sites in the Split region make it an important cultural attraction.
Split is a busy port, with an international airport
and regular ferry services with the nearby islands, the north
and south Adriatic, Italy and Greece. The merchant and passenger
ships of the Split shipyards may be encountered in almost all
the seas of the world. The fertile fields around Split represent a good base for agriculture,
while cultural monuments, superb landscapes and unparalleled seascapes
make it a tourist's wonderland. Split is also a university seat
and host to numerous scientific institutions.
Trogir is situated in the center of Dalmatia, on the eastern coastline of Adriatic Sea. The heart of Trogir is small islet laying between the gentle hills on the mainland and the coast of the Island of Ciovo. Trogir is city with 2300 years of tradition. Its rich culture is created under the influence of old Greeks, Romans, Venetians. Trogir with concentration of palaces, churches, towers, fortress on a small island in a every way deserves its nickname "the stone beauty".
Every year during the tourist season, in period from July 1 to August 31, in the very centre of the town, as the part of Trogir Summer Festival, concerts of classical and folklore music are held-in the open air or inside (the Rector's Palace, Museum Hall, Cathedral, Kamerlengo Fortress...), as well as the promenade concerts along the streets and in the town squares.
Medjugorje ("between the hills") has become well known in the world, because of six young people who claim to have seen visions of the Madonna. Beginning on June 24, 1981, the Blessed Mother appeared to, and later told the visionaries God sent her to our world to help us convert our hearts and lives back to Him. All essential and necessary information concerning the events of Medjugorje can be found on our web-pages www.medjugorje.hr, which is the 'official voice' from Medjugorje.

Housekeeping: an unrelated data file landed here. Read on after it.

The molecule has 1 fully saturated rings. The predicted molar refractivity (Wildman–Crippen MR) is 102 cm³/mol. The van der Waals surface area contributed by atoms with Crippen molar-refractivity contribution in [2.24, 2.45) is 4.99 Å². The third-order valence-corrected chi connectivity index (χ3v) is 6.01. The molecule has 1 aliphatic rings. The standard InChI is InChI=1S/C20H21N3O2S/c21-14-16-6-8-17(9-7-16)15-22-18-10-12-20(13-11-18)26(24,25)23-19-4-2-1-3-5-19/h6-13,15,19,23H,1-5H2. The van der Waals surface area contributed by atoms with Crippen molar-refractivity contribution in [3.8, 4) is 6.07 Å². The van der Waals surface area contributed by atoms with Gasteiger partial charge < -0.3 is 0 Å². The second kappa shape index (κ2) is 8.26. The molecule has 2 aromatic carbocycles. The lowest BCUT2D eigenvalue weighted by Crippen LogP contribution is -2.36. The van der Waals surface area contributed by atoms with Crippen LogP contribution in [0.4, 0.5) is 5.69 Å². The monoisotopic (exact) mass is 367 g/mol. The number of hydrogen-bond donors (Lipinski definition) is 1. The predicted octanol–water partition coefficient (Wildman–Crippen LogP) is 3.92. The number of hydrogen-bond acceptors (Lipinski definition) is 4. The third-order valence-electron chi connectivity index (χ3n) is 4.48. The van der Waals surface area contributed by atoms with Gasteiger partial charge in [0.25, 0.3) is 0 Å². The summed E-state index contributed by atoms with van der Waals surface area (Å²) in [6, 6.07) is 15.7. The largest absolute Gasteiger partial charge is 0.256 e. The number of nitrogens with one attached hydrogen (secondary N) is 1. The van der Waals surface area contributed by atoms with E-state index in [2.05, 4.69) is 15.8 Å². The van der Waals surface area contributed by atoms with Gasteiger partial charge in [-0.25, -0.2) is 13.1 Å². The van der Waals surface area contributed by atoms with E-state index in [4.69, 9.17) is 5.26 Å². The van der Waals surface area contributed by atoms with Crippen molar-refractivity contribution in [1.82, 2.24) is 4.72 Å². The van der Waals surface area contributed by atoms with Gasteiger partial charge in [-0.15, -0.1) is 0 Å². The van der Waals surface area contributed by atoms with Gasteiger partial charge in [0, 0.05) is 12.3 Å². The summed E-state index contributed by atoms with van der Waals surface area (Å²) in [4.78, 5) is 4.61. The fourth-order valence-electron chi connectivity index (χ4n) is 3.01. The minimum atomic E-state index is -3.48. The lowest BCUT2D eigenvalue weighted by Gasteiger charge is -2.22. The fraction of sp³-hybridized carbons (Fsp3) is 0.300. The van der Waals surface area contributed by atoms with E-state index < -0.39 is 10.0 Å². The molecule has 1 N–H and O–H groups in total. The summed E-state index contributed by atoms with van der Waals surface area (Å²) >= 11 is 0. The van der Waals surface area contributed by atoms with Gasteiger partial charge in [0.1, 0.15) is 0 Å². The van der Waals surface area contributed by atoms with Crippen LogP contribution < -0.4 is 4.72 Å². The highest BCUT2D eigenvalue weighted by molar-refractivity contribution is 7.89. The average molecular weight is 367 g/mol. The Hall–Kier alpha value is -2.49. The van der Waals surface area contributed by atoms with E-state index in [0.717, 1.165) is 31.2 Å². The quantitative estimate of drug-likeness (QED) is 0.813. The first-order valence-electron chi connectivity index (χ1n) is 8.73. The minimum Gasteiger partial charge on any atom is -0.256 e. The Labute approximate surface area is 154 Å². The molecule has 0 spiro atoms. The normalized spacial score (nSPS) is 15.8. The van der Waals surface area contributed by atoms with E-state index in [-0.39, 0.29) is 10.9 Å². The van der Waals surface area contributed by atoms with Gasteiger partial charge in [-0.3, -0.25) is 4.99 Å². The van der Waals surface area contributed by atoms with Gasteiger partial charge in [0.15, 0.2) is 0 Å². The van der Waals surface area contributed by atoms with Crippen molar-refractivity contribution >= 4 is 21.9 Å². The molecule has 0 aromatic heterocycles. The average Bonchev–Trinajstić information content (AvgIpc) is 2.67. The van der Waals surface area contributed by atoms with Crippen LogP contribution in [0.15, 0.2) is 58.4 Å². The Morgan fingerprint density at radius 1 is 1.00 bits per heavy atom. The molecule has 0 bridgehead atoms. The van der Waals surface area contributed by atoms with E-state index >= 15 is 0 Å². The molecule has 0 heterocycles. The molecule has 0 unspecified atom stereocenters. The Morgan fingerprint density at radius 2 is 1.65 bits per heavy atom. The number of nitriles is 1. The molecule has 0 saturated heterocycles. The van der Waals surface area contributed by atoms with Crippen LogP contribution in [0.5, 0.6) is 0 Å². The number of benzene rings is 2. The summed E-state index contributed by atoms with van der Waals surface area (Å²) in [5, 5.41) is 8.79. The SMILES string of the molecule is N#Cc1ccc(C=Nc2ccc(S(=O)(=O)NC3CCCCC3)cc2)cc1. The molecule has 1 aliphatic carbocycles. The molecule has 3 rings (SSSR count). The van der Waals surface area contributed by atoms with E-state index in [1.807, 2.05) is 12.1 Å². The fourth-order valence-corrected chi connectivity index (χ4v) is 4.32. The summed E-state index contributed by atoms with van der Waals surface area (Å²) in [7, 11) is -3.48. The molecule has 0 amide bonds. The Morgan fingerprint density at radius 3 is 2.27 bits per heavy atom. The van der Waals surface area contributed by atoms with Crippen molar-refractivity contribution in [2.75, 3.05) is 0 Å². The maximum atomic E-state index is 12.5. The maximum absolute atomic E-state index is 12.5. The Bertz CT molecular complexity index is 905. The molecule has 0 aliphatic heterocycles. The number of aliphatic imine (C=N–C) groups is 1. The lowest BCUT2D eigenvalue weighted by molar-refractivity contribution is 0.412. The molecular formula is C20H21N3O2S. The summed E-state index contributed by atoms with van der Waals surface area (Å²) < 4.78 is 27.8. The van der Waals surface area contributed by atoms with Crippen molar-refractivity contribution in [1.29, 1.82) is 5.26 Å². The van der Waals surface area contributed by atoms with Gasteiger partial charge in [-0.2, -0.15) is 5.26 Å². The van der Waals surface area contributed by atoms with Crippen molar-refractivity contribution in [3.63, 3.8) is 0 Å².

George Bernard Shaw was enchanted by this beautiful city: for him, it was paradise. And he is not only one. Millions of other people also take home happy memories from this "jewel of the Adriatic".
Dubrovnik has a remarkable history. An independent, merchant republic for 700 years (abolished by Napoleon in 1806), it traded with Turkey and India in the East (with a consul in Goa, India) and had trade representatives in Africa (Cape Verde Islands). It even had diplomatic relations with the English court in the middle ages. Its status was such that powerful and rich Venice was envious of this Croatian-Slav city.
Dubrovnik is the most southern city in Croatia, and the most practical way to reach the city is to do so by air. Dubrovnik is 200 km far to the south from Dugi Rat and Duce. The old town was completed in the 13th century and remains virtually unchanged to the present day. If you are visiting in the summer, do not miss the world-renowned Dubrovnik Summer Festival, with music, theatre and dance performances.